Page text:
''President Magufuli thinks that schoolgirls who get pregnant should be cut off from their right to education and that a free press is a threat to "his" democracy. Under Magufuli we have witnessed a level of harassment of the opposition that is unprecedented, culminating in an assassination attempt on the vocal lawyer and constitutional rights defender Tundu Lissu that shook the nation right down to its bone marrow. The presence of state security organs in public has gone from comforting to menacing. There is a darkness creeping upon us.''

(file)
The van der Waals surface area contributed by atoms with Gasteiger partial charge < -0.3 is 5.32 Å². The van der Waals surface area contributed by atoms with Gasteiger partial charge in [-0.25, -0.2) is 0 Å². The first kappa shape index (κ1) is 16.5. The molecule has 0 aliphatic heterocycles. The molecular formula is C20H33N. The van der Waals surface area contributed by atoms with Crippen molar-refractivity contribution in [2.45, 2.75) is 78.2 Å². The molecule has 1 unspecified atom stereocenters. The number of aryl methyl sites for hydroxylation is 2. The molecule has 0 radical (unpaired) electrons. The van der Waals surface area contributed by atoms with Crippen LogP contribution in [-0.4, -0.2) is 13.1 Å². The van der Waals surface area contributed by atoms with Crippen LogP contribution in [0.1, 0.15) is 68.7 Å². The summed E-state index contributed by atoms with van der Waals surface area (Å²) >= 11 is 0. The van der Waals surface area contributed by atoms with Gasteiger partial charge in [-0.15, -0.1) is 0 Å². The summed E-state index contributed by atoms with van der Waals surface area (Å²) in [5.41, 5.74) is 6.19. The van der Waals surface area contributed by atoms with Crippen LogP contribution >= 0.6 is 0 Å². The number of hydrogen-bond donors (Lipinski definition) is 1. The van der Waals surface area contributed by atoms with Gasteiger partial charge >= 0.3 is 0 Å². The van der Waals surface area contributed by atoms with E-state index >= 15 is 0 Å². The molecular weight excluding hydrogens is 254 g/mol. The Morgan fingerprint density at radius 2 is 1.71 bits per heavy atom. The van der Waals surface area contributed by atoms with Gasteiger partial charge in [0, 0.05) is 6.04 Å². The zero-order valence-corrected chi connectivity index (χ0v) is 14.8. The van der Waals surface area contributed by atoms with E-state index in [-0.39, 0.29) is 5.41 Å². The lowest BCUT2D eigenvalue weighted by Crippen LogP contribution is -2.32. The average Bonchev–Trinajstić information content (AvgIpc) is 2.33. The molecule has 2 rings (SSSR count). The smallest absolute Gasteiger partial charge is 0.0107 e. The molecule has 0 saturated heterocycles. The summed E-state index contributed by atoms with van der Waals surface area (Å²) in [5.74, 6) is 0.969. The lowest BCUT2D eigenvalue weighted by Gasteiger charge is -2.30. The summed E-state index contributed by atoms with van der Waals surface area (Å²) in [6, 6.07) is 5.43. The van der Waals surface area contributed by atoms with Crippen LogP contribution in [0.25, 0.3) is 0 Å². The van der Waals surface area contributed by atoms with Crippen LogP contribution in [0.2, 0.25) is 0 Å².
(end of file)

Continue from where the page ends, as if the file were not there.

With all of the negative changes happening in Tanzania, its neighbor to the north, Kenya, has looked more inviting. We have spent the past year working more in that country and moving as many of our children as possible to schools there. We had plans to help build a school across the border in the Loitokitok area of Kenya in early 2018, but these plans have been slowed. We have land and materials purchased, but ran into problems with the man who has been the driving force for our work in East Africa. Daniel Sarijore got himself into financial difficulties this year and had to leave the work he had been doing with us. It was a tremendous blow for our day to day operations and required major changes in how we paid our bills and supervised the kids' activities on the ground. But we have adjusted and now manage by sending money directly to some of the schools for fees and by using services like Western Union, MoneyGram and more recently a service called WAVE that allows us to do frequent and small transfers with no fees. And then of course there is Shannon who has spent many months going back and forth to Africa doing her version of ''shuttle diplomacy''. To compensate for the loss of Daniel, Shannon spent much more time in direct supervision of school placement activities for the children. We have also been able to tap resources that we have in place like Lucy and the older children (Agness, Mwanaidi, etc.). They have been given more responsibilities in taking care of the younger children. However, Mwanaidi just entered Law School and Agness has taken international work in Ghana again. And Husein and Ezerida are off in colleges far from Moshi. We are quite pleased for these kids' advancements, but it increased the time that Shannon had to be in Africa.. We hope the next round of older children like Frankie will take on more of these responsibilities. He has graduated from his carpentry school this year.